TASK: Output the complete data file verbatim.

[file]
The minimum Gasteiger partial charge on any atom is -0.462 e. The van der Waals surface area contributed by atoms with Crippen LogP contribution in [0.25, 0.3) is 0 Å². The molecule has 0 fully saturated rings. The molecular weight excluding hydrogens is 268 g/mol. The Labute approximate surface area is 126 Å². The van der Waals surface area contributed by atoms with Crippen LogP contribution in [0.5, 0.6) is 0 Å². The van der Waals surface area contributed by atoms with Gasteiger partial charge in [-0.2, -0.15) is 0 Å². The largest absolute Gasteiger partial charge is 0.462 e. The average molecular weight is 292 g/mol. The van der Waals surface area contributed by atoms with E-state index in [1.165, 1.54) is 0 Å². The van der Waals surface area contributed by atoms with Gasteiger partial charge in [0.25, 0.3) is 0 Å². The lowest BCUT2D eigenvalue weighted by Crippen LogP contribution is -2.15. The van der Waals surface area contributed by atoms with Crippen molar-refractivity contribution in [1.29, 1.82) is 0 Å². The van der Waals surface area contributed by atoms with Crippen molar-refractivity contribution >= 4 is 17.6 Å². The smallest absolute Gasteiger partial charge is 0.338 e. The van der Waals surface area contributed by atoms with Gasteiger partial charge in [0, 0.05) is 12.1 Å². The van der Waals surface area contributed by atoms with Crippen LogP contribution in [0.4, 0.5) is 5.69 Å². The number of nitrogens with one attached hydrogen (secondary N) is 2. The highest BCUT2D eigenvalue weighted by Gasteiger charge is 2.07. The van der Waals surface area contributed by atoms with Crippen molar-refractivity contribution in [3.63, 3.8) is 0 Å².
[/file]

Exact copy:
The minimum Gasteiger partial charge on any atom is -0.462 e. The van der Waals surface area contributed by atoms with Crippen LogP contribution in [0.25, 0.3) is 0 Å². The molecule has 0 fully saturated rings. The molecular weight excluding hydrogens is 268 g/mol. The Labute approximate surface area is 126 Å². The van der Waals surface area contributed by atoms with Crippen LogP contribution in [0.5, 0.6) is 0 Å². The van der Waals surface area contributed by atoms with Gasteiger partial charge in [-0.2, -0.15) is 0 Å². The largest absolute Gasteiger partial charge is 0.462 e. The average molecular weight is 292 g/mol. The van der Waals surface area contributed by atoms with E-state index in [1.165, 1.54) is 0 Å². The van der Waals surface area contributed by atoms with Gasteiger partial charge in [0.25, 0.3) is 0 Å². The lowest BCUT2D eigenvalue weighted by Crippen LogP contribution is -2.15. The van der Waals surface area contributed by atoms with Crippen molar-refractivity contribution in [1.29, 1.82) is 0 Å². The van der Waals surface area contributed by atoms with Crippen molar-refractivity contribution >= 4 is 17.6 Å². The smallest absolute Gasteiger partial charge is 0.338 e. The van der Waals surface area contributed by atoms with Gasteiger partial charge in [0, 0.05) is 12.1 Å². The van der Waals surface area contributed by atoms with Crippen LogP contribution in [0.4, 0.5) is 5.69 Å². The number of nitrogens with one attached hydrogen (secondary N) is 2. The highest BCUT2D eigenvalue weighted by Gasteiger charge is 2.07. The van der Waals surface area contributed by atoms with Crippen molar-refractivity contribution in [3.63, 3.8) is 0 Å².